The bearable lightness of solar


The news has been plastered across Netherlands and international media and has caused a sensation. A large portion of the roof on one stand at football club AZ Alkmaar’s stadium collapsed on Saturday as strong winds hit the city of Alkmaar.

Fortunately the stadium was empty at the time as the football team were playing on the road at RKC Waalwijk and nobody was hurt. The team’s general manager Robert Eenhoorn announced a thorough investigation of the matter has been launched, and it was too early to say what may have caused the collapse.

The weight of a Hanergy thin film rooftop solar system on top of the stand may have been a factor in the incident, according to Andries Broersma, owner of Ingenieursbureau Broersma BV and chief engineer for the design of the 2006-built stadium. Broersma told Dutch national TV channel NOS the incident may have been caused by a combination of factors also including poorly attached steel pipes and strong winds.

“It is strange that AZ Alkmaar has laid the solar panels without asking us if the roof could handle it,” the engineer said, referring to the fact the Hanergy system was installed in 2015, almost a decade after the stadium was built.

Solar unlikely to be the cause

Thorsten Kray, head of the PV wind loading department at Germany’s Institut für Industrieaerodynamik GmbH, took a different view.

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“I have had a quick look on the news feed,” he told pv magazine. “And, I absolutely do not believe that the solar panels are the root cause of the wind-related failure. If the structural design calculations were carried out properly, [and] taking the dead load of the solar panels into account, PV panels cannot be considered the cause.”

Kray cited numerous scientific publications about flush-mounted PV panels which demonstrate roof-parallel solar does not increase static wind load on rooftops.

“Such grandstand roofs as the Alkmaar [stadium] are likely to be prone to resonant dynamic wind effects and [are] usually subject to wind tunnel study, in a boundary layer wind tunnel,” said the expert. “If I was in charge with this investigation, I would check on this first.”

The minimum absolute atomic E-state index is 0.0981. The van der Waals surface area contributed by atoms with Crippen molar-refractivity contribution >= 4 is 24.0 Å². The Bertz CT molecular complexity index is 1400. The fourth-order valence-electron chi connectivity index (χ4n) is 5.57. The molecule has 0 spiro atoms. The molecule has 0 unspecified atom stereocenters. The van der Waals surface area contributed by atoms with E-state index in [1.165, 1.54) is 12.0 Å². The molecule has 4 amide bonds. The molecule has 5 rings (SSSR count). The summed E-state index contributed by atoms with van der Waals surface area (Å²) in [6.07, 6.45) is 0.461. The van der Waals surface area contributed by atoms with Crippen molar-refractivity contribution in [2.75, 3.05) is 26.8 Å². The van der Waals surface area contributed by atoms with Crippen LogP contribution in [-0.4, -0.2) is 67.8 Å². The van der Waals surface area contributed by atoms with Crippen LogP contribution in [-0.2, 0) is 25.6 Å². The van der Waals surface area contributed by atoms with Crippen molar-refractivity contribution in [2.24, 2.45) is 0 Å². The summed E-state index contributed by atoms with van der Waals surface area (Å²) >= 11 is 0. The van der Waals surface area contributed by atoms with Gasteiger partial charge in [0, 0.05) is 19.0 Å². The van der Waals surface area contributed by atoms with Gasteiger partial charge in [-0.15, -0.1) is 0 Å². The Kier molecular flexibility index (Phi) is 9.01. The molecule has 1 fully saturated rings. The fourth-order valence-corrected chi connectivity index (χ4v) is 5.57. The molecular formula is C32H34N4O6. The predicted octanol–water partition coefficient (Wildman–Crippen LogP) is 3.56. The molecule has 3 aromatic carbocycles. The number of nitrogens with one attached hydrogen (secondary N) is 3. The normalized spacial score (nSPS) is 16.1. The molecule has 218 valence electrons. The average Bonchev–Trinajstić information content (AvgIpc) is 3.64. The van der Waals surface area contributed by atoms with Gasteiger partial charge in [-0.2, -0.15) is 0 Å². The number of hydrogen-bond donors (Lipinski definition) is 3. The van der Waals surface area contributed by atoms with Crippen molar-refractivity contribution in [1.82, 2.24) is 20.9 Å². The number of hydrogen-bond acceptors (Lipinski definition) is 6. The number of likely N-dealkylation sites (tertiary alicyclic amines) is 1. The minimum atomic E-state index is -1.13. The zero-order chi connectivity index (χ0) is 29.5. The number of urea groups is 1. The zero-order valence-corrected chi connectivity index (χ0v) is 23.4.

Kray said, theoretically the mass of the solar panels would change the normal frequencies of the structure affecting the dynamic wind load of the roof, adding: “However, this is something that should have been checked when adding the solar panels to the roof, which typically would be the responsibility of the structural engineer in charge for the stadium roof. In brief, somebody must have given permission to add the solar panels to the roof and that person certainly was not the mounting system manufacturer, installer or EPC [engineering, procurement and construction services provider].”

A spokesperson for Hanergy told pv magazine: “Hanergy Europe has recently learnt of the storm damage on 10 August 2019 to a part of the roof in the AZ-football stadium in Alkmaar, the Netherlands, on which MiaSole PV modules have been installed since 2015.

“As seller of the MiaSole PV modules for this project, Hanergy’s role has only been limited to the supply of modules for this project, but it will support and provide its cooperation to any investigations by AZ football club and the national Dutch Safety Board.”
This article was amended on 13/08/19 to add the comment issued by Hanergy and to amend the quotes made by Thorsten Kray to avoid any suggestion of apportioning blame ahead of the results of the accident investigation being made public.

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